Try these tips on how to manage your temper.

Distance yourself

Distance yourself
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It’s easy to dwell on things after you’ve been provoked. But doing so is like using petrol to put out a fire; it only feeds the flame by keeping angry feelings active, suggests a study published in the Journal of Experimental Social Psychology.

The next time someone makes you angry, try this strategy to control your anger: Pretend you’re viewing the scene at a distance. In other words, pretend you are observing like a fly on the wall, rather than as a participant in the situation. “Angry people are immersed in the situation and tend to ruminate about what made them angry,” says Bushman, a co-author of the study. “When people adopt a fly-on-the-wall perspective, they are less immersed. They step back from the provocative situation.”

Practise meditation

Practise meditation
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“In the past two decades there’s been increased study of the use of mindfulness meditation to deal with anger and aggression,” says Golden. In one study, published in 2017 in Mindfulness, researchers found that participants who practiced daily meditation for three weeks substantially reduced aggressive behaviour.

But you don’t have to be a hothead in need of cooling off to reap the benefits. Nor do you have to devote big chunks of your day to meditating – even just a few minutes a day can make a big difference.

“Rather than challenging irrational thoughts, mindfulness meditation emphasises the capacity to observe your thoughts, feelings, and sensations without being overwhelmed by them,” says Golden. “It helps people pause to reflect on the meaning of their anger and how to respond rather than react to it.”

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Breathe (deeply)

Breathe (deeply)
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Even if you don’t take time to actually meditate, you can bliss out with breathing exercises. “Taking deep breaths reduces psychological arousal,” says Bushman. Specifically, they help slow your heart rate and keep your mind focused on something other than the source of your stress.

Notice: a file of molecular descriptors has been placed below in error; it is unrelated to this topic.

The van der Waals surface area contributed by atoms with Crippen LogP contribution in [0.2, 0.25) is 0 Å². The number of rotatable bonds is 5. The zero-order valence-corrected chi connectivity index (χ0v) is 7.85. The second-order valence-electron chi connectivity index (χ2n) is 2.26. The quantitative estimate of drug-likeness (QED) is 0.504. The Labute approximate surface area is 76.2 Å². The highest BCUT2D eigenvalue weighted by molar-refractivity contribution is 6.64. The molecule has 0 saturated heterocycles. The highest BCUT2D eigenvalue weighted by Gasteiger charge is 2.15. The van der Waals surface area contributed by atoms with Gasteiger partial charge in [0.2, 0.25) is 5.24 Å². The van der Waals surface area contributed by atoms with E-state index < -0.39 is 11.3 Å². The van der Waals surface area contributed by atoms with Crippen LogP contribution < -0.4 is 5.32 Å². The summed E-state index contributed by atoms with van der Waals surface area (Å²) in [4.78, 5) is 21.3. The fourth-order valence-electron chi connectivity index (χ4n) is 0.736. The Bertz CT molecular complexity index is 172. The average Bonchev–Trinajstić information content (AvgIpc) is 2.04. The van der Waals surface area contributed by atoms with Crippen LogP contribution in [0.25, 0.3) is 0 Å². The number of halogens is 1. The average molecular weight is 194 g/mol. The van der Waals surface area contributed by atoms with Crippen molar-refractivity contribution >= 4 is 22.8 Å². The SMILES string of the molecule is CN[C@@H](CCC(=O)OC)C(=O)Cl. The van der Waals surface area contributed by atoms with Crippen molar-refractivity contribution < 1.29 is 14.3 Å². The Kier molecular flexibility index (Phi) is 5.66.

Sweat it out

Sweat it out
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Exercise provides a healthy outlet for aggression and stimulates the release of feel-good brain chemicals. No surprise, then, that research – including a review of studies published in 2019 in Acta Scientific Medical Sciences – found that exercise is an effective way to manage anger.

This is the least amount of exercise we need to live longer.

Transcend the moment

Transcend the moment
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The next time you get angry with a friend, partner, or another family member, “evoke an image of an experience in which you felt greater caring or love for that person,” suggests Golden. Another trick: “Picture yourself in the future looking back on this event and ask yourself, ‘How will I feel having taken this action?’ ”

Get plenty of Zzzs

Get plenty of Zzzs
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In a study, published in 2020 in the journal Sleep, researchers analysed the daily diary entries of 202 college students, who tracked their sleep, daily stressors, and anger over the course of a month. Participants reported feeling angrier on days they were sleep deprived than they did on days they were rested.

Read how these vitamins could help you get a better sleep.